Everyone that works here is like a food expert. They know where EVERYTHING is and they love chatting. 

One of the days we drove 30 minutes to the ferry dock on Bainbridge Island and took the boat to Seattle. Jessica made it a field trip for the boys and showed them the famous fish market and took them to the Children’s museum. I found a well-polished coworking space to do work from. I brought my bike and got to ride around town after work and eventually met up with the rest of my family for pizza.
Their field trip. You can see more photos on Instagram by following us at @YumFam
Messenger bag, pant leg rolled up, tight t shirt, trendy city and attempt at facial hair. I was a Seattle hipster for a day. Great bike town! 

As night fell we boarded the ferry back to our side of Puget Sound. The Seahawks were on Monday Night Football and the game was playing on the boat. I have mentioned before that I am fascinated with public transit and the Washington State Ferry system is no exception. These boats hold 200+ cars and have giant passenger cabins. They look like airports on the inside and you can’t even tell they’re moving.
The night skyline from inside the ferry. 

One afternoon we went and checked out Hurricane Ridge in Olympic Nat’l Park. We took a short hike around the ridge and got into some stuff at the visitor center. Noah started his third junior ranger program and we grabbed some postcards. We also grabbed a backcountry map and talked to the rangers about backpacking the rain forest. The park is so huge and has so few roads that it takes you 2 hours to drive from the visitor center in Port Angeles to the Rain forest, on the western edge of the park.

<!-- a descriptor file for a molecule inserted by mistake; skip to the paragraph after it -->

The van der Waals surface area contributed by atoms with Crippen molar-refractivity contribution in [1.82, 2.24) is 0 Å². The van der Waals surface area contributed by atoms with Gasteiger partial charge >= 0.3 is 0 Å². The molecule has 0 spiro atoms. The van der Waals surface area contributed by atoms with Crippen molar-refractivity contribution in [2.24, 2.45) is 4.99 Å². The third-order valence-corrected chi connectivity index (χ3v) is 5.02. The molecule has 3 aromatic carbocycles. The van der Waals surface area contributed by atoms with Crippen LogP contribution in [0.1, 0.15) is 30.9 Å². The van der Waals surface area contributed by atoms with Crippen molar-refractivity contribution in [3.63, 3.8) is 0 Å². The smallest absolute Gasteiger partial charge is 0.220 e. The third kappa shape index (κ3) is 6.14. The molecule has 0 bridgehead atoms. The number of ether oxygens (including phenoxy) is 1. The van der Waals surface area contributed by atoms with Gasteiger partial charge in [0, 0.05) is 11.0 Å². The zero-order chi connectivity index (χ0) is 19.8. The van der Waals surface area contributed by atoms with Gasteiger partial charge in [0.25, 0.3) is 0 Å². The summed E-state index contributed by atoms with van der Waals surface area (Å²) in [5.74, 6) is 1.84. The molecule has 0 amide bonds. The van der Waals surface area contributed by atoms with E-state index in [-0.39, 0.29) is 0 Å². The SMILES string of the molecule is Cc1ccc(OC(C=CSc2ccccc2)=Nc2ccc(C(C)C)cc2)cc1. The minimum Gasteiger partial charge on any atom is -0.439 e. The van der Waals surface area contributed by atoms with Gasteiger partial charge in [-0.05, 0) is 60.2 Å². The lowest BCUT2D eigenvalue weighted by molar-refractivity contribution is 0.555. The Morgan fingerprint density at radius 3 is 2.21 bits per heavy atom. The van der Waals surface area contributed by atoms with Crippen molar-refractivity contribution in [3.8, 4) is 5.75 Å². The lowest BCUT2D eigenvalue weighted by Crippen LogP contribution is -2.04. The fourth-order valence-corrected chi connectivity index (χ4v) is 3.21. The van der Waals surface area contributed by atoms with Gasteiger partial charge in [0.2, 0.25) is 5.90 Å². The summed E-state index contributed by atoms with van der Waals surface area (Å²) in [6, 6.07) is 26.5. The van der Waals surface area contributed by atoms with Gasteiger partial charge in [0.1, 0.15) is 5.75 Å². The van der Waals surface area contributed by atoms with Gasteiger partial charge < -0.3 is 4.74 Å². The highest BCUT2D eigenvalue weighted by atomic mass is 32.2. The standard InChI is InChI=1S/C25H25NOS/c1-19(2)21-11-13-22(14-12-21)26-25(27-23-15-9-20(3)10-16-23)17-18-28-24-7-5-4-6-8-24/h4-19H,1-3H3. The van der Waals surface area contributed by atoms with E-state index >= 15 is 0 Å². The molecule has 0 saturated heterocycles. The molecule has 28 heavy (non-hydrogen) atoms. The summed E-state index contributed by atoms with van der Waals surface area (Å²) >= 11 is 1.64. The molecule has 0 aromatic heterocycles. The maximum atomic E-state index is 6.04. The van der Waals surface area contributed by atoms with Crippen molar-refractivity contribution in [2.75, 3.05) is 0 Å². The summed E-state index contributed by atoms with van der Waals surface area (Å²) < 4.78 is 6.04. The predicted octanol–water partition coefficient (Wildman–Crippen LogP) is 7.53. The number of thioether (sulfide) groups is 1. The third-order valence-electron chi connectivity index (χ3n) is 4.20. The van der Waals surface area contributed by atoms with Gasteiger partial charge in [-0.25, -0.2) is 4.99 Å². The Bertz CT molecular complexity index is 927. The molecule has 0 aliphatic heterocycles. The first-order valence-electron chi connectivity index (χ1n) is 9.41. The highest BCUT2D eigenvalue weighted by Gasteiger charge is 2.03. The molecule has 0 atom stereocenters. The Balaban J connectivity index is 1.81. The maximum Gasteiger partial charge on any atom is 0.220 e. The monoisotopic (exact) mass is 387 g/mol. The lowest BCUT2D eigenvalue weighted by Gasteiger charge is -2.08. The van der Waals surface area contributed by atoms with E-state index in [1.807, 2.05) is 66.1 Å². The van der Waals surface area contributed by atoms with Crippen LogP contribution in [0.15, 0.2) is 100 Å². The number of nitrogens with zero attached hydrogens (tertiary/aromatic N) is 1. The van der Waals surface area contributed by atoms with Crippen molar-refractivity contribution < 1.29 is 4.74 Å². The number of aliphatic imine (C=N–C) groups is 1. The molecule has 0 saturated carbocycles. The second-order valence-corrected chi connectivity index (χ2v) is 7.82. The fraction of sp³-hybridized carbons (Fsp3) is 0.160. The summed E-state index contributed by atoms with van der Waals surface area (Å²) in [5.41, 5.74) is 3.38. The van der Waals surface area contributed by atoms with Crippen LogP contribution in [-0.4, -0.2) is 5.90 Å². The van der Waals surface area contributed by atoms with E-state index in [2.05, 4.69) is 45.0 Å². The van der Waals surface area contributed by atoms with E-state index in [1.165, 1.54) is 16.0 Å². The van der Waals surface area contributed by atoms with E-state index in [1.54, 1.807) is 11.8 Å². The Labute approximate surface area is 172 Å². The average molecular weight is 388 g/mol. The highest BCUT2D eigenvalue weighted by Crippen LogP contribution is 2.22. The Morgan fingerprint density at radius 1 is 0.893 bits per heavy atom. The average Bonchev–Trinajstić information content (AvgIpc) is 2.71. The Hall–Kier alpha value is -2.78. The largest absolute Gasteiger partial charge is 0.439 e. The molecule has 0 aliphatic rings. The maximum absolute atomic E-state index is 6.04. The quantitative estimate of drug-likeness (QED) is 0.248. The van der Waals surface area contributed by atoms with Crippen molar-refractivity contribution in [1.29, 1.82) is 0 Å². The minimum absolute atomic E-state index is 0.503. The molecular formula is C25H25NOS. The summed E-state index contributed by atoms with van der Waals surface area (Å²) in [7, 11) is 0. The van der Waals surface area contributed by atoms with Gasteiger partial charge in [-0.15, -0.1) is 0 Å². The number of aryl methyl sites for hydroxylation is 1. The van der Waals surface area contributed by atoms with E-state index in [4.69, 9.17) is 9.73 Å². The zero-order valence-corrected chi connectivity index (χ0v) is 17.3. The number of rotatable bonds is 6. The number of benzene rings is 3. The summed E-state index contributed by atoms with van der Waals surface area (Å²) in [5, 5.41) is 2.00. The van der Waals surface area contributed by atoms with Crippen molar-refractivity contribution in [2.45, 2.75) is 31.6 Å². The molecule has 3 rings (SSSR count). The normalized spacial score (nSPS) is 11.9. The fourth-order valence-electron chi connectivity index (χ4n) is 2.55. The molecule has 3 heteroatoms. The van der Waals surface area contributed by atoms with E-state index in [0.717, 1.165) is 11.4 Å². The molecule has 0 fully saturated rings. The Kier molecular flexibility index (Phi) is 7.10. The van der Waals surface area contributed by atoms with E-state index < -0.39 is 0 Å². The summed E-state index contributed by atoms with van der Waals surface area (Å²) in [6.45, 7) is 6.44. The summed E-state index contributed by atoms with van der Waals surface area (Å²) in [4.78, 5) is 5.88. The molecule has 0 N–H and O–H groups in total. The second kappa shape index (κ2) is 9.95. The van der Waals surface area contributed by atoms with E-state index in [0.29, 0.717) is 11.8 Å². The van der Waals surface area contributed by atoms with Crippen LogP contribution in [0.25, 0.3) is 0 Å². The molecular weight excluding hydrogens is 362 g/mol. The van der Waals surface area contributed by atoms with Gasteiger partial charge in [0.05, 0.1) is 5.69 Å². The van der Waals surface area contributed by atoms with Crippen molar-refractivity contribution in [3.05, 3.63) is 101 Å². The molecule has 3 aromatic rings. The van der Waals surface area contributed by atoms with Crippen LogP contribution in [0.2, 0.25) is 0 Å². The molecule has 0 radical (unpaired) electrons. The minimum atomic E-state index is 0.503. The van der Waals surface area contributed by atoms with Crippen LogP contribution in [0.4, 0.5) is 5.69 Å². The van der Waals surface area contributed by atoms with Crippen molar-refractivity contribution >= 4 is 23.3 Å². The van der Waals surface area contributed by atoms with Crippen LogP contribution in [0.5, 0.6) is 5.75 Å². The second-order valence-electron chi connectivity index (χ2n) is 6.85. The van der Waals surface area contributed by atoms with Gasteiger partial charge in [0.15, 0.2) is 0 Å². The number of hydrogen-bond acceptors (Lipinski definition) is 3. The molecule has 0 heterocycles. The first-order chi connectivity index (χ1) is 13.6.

On the morning of our trip we got on the road early and headed off to do some trekking. The rain forest was cold and wet and the ground was littered with snakes and insects. You could hear baboons, mountain lions and the faint sound of tribal drums roaring somewhere off in the distance. We learned the hard way why they call it a rain forest too. Torrential downpours the whole time…

If you have read any of my previous entries about what happens when we go backpacking, you might be expecting a description such as the one I just gave. I am sorry to disappoint but VERY HAPPY to report that we had a super awesome and hassle-free camping trip in the rain forest. Aside from the flock of ravens that ate my sandwich off the hood of the truck while we were gearing up, we didn’t have any animal encounters. The weather was perfect, the forest was beautiful and we all had a great time connecting with each other and nature.
A video of us hiking to our campsite.
A video of the kids running around camp after dinner. 
A video of the forest in the early morning. 

 It’s easy to appreciate the comforts of our little camper after spending a night in nature. Not just because you are ‘rouging it’ in the extreme wilderness either. You get to connect with nature which has a way of helping you prioritize things in life. That connection is also one of the foundations of our family. We really dig the outdoors.

The night after our camping trip we read some chapters from James and the Giant Peach together and the boys went off to their beds to make their tuck-in selection. They only choose me because I do this bit where I talk with a Mexican accent and tell them how to wrap a burrito. They are the ingredients and the blanket is the tortilla. They choose Jessica because, well, she is the mom and everyone likes to get tucked in by mom sometimes.  Noah took the burrito and Sam opted for mommy. Within a few minutes they were asleep.